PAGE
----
You always learn a lot when you sit on the other side of the fence. I run a family sheep and wool business in an area near Yass which has been historically negatively affected by wild dogs. I am all too aware of what it’s like to find your sheep mauled or killed and the economic impacts from wild dogs. Our property is in the area covered by the Burrinjuck Wild Dog Plan. Although the plan is short on funds (as probably most are), it has been successful. The Burrinjuck Wild Dog Plan has enabled me to run my business adjacent to public land.
Since taking up a position on the Board of the South East Local Land Services I now see the issues more broadly and from the other side of that fence.
The management of wild dogs is more complex than the management of other pests because public and private land managers don’t always have the same objectives. For example, parts of public land are classified as Schedule 2 land, where the dingo is protected. Most wild dog populations in the South East live and breed in publicly managed land, such as National Parks and State Forests, but stray from publicly owned land onto private land.
In order to live harmoniously, side by side, there needs to be a buffer zone, Schedule 1 land on the border of publicly managed land between Schedule 2 land and private land where wild dogs can be controlled. In this way, public land managers could achieve their objective of protecting the Dingo, private land holders could carry out their business, and wild dogs would be prevented from moving further into grazing land.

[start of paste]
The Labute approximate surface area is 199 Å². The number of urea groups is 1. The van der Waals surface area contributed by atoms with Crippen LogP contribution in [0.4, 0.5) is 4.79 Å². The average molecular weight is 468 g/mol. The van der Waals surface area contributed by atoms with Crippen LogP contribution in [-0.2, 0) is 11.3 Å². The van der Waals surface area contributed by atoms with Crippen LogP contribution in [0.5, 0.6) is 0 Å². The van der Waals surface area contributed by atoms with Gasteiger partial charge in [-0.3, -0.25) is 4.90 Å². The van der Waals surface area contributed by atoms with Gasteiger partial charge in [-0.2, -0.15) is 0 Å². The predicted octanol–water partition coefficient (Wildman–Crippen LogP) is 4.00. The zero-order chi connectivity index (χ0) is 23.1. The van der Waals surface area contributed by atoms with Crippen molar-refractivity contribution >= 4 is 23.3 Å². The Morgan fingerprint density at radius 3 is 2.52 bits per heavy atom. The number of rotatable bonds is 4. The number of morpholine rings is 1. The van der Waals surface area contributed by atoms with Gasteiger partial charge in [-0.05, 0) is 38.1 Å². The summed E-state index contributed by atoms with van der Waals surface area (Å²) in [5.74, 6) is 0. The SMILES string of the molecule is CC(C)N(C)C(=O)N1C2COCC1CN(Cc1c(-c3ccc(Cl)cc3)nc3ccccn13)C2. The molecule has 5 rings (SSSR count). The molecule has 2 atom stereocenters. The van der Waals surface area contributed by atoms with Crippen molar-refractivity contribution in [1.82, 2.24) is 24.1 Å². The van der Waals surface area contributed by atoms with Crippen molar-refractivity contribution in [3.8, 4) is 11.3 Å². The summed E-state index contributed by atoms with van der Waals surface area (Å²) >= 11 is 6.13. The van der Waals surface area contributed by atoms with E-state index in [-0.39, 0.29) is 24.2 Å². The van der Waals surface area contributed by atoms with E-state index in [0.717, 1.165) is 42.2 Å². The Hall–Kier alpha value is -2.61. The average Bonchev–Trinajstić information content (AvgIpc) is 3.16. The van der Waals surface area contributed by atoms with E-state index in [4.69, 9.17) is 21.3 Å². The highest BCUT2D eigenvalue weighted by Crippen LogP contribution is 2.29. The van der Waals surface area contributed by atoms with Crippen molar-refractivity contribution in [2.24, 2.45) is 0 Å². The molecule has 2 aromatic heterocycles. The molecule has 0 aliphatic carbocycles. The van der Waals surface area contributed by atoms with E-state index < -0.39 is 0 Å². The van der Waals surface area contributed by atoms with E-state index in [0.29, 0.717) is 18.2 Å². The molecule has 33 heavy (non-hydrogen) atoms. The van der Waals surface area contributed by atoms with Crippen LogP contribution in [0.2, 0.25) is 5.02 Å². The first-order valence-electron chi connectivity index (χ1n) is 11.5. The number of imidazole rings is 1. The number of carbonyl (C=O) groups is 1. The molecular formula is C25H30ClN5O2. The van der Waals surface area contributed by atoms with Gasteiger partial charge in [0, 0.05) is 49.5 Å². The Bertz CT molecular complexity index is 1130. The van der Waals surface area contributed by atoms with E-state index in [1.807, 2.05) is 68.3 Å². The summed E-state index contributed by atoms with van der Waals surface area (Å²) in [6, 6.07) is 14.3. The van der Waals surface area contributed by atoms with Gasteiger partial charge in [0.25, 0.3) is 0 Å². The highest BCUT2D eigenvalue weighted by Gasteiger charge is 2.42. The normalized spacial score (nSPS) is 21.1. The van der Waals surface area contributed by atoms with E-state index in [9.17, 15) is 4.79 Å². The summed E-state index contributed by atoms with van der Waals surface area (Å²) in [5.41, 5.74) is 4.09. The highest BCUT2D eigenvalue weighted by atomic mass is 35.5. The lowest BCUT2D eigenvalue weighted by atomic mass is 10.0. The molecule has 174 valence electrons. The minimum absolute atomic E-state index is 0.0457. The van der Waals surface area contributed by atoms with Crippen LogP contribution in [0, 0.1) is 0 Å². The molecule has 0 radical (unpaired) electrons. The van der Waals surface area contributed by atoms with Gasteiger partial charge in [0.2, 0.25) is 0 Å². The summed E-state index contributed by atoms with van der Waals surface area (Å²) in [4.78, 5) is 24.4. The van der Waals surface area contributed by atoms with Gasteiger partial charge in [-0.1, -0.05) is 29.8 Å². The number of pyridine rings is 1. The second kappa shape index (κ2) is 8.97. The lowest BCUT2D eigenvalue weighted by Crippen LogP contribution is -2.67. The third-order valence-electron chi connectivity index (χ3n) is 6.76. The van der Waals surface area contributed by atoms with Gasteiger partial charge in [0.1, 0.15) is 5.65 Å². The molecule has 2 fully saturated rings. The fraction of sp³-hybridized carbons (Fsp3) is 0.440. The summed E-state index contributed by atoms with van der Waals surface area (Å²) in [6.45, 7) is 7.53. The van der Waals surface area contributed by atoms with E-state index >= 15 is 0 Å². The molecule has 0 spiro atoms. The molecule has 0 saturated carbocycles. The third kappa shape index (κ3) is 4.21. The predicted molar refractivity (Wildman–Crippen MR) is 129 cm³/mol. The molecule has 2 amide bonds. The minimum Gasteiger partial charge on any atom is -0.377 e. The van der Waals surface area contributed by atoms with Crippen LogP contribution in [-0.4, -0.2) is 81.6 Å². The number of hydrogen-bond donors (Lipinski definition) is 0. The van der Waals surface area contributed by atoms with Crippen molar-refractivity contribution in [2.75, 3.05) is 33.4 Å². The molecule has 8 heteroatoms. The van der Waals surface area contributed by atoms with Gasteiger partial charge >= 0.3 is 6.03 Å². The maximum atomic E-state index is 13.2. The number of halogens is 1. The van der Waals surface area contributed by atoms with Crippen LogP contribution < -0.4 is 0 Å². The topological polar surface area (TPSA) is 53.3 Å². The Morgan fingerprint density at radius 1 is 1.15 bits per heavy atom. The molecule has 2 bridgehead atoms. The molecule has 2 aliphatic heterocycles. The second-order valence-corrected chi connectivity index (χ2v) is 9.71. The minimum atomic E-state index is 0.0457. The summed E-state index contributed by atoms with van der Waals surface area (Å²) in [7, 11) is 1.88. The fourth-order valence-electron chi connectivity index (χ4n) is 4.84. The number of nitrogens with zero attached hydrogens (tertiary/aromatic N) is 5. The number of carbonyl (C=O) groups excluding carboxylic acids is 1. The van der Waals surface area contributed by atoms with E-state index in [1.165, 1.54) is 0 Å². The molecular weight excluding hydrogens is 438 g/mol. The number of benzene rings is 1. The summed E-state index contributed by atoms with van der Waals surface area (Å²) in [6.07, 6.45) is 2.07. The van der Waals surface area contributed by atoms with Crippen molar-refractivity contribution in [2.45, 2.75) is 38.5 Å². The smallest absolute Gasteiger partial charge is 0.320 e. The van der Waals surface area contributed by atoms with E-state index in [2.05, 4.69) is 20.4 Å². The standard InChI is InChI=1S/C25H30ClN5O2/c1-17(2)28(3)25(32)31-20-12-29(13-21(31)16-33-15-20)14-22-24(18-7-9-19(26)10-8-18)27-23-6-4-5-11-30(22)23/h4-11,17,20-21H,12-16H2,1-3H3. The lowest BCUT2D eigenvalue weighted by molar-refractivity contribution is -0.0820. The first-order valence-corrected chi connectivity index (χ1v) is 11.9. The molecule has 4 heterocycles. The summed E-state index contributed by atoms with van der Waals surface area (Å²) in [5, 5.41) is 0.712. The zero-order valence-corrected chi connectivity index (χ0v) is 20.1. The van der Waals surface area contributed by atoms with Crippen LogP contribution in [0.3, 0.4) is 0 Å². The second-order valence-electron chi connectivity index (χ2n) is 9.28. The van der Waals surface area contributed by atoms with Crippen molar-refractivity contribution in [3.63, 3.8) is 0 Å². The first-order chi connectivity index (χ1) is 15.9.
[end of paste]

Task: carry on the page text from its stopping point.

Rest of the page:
A recent case of mad cow disease (or Bovine spongiform encephalopathy, BSE) in Canada serves as a reminder how fortunate Australia is to be free from BSE, and how important it is for us not to be complacent.
BSE is a progressive, fatal neurological disease in cattle caused by an abnormal protein called a prion which infects the brain. BSE is spread by feeding meat meal to cattle. In Australia it is illegal to feed ruminants (eg cattle, sheep, goats, deer) Restricted Animal Material (RAM). Restricted Animal Material includes: meat, meat and bone meal, blood meal, poultry offal meal, feather meal, fish meal or any other animal meals or manure. Our ruminant feed ban is the most critical control measure to ensure we remain BSE free. If any of you see anything which might look like ruminants having access to meat, fish or poultry during your daily work, please bring this to our attention as soon as possible.
Australia cannot simply claim to be free of BSE, we must be actively looking for the disease and demonstrating to our trading partners that we are free. To prove our freedom from BSE we have the National TSE (transmissible spongiform encephalopathy) surveillance program. This involves private and district veterinarians collecting and examining the brains from cattle and sheep showing neurological signs, to exclude diseases such as BSE and scrapie as the cause.
Senior Land Services Officer – Livestock
Last month’s outlook by John O'Connor and Amanda Britton looked at some of the issues in dealing with summer growing species as we move into autumn. While this is certainly an issue on the coast (and other parts of the region that have continued to receive rainfall), on the western side of the range paddocks have gone brown again.
There’s no doubt that autumn is the most variable season that we deal with and things can change extremely quickly. This variability makes it particularly difficult to plan ahead. One of the best ways to get a handle on things is to review the following four key areas of a grazing enterprise: stock condition, pasture quality/quantity, soil moisture and weather outlook.